#Aidir Parizzi#IMI Critical Engineering

Aidir Parizzi: Managing Supply Chains Through COVID-19

Aidir Parizzi, Director of Global Supply Chain for IMI Critical Engineering, discusses his career experiences with Supply Chain Digital.

|Nov 27|magazine7 min read
Aidir Parizzi
IMI Critical Engineering

Director of Global Supply Chain

 Aidir Parizzi, Director of Global Supply Chain at IMI Critical Engineering, has held a myriad of strategic sourcing roles within the supply chain sector throughout his career. “I started my journey in the automotive industry as a purchasing engineer for Volkswagen after completing my bachelors and postgraduate degree. As a result, I was soon attracted to the supply chain sector,” reflects Parizzi. 

“After ten years in the automotive industry, I moved to oil and gas, where I worked for FMC Technologies and General Electric in global strategic sourcing roles. In 2017, I joined IMI Critical Engineering with one clear mission - to consolidate the global supply chain operations of the company which is spread across 18 sites, in 12 ─ at the time ─ countries worldwide. Now, we have around 120 people spread across 13 countries, including some centralised teams in Category Management and Cost Engineering.” 

Aidir couldn’t have predicted the COVID-19 pandemic that struck his workplace and global supply chain network this year, but when it came he got stuck in, preparing his workforce for a fightback against the disruption. “we kept as many people as possible working from home, the majority of our sites kept operating and serving our customers, following guidelines set by different governments around the globe. The first concern was regarding personal protection equipment (PPE). We have mobilised Supply Chain teams in Asia, the Americas and Europe to provide our employees with the necessary protection equipment. Around 100 thousand masks were acquired – not medical masks, but here we’re referring to FFP2 and FFP3, which provide enhanced protection. In addition, we procured thermometers, gloves, thousands of litres of hand sanitiser and thermal imaging devices for each site.”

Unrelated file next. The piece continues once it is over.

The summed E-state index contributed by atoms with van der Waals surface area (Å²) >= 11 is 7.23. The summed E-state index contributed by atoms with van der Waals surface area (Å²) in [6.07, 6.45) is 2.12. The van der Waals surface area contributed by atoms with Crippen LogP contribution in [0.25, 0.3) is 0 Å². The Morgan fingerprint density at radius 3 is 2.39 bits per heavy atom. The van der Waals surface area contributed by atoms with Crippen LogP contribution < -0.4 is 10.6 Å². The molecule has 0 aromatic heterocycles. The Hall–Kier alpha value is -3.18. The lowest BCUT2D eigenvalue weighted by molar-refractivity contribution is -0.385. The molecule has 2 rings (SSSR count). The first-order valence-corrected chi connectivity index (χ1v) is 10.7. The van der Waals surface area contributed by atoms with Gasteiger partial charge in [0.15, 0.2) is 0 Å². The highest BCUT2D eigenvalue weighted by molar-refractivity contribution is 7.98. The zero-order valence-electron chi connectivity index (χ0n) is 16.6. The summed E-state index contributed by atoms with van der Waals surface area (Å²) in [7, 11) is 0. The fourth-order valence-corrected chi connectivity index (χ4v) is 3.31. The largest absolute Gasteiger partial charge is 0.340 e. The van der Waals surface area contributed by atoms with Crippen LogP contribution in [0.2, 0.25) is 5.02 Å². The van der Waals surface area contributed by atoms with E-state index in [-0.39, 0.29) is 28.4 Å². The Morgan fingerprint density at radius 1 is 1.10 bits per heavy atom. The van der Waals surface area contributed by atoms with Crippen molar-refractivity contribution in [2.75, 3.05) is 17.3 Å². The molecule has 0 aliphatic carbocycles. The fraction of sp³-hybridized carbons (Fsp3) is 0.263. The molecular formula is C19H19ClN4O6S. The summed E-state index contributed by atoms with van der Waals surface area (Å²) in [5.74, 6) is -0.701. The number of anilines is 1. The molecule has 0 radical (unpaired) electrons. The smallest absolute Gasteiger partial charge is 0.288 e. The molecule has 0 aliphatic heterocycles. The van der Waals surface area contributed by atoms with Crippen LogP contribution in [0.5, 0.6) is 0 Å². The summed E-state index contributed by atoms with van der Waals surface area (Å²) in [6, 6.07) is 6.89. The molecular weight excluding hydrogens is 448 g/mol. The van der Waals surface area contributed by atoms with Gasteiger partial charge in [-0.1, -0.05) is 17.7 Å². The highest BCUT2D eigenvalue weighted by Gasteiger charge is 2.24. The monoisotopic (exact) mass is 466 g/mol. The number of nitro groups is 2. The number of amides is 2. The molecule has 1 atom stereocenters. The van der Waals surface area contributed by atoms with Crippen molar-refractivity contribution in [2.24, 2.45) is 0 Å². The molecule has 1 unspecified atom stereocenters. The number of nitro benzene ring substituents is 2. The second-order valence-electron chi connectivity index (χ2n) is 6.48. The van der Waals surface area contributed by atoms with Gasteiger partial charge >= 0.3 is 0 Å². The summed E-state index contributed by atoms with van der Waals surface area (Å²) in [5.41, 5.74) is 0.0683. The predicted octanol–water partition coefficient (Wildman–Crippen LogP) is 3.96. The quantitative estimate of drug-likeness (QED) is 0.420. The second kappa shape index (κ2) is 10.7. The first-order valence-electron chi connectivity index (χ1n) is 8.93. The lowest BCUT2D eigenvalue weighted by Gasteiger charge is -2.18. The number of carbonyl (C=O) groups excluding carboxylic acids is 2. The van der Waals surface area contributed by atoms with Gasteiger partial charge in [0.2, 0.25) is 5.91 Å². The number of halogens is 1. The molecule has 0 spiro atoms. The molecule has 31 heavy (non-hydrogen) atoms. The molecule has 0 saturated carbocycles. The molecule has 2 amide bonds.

Discussing what separates IMI Critical Engineering from the rest, when it comes to unique capabilities and infrastructure, Aidir told me that “IMI is a primarily a project-based company, meaning that we rarely repeat the same products in all different projects and customers. It is a complex environment, but our technology, global presence, field history and robust customer-focused technical solutions certainly create a significant differential in the market to IMI.”

Due to the company’s truly global nature, Aidir manages sophisticated and often elaborate supply chain networks. One of the most prevalent dangers today, accelerated by COVID-19, is the growing problem of cybersecurity; cyberattacks are becoming increasingly powerful and, as we adopt new technologies, more infiltration-points crop up, left, right, and centre. At IMI “[they] have teamed up with experts in this area, continuously testing ourselves and improving security to IMI and its customers. It is one of our main differentiators in the market, and one of the most important aspects of our digital transformation effort.” 

Even though the task is becoming tougher as the days go by, Aidir isn’t ready to back down from the challenge, and according to the experienced Director, “we need to make sure the company continues to grow and innovate, in spite of current adversities. The best way to do it is to work in partnership with customers and suppliers. We’re confident we have the right people, technology and energy to continue delivering breakthrough technology for a better world.” 



Around 100 thousand masks were acquired – not medical masks, but here we’re referring to FFP2 and FFP3, which provide enhanced protection.

Aidir Parizzi | IMI Critical Engineering

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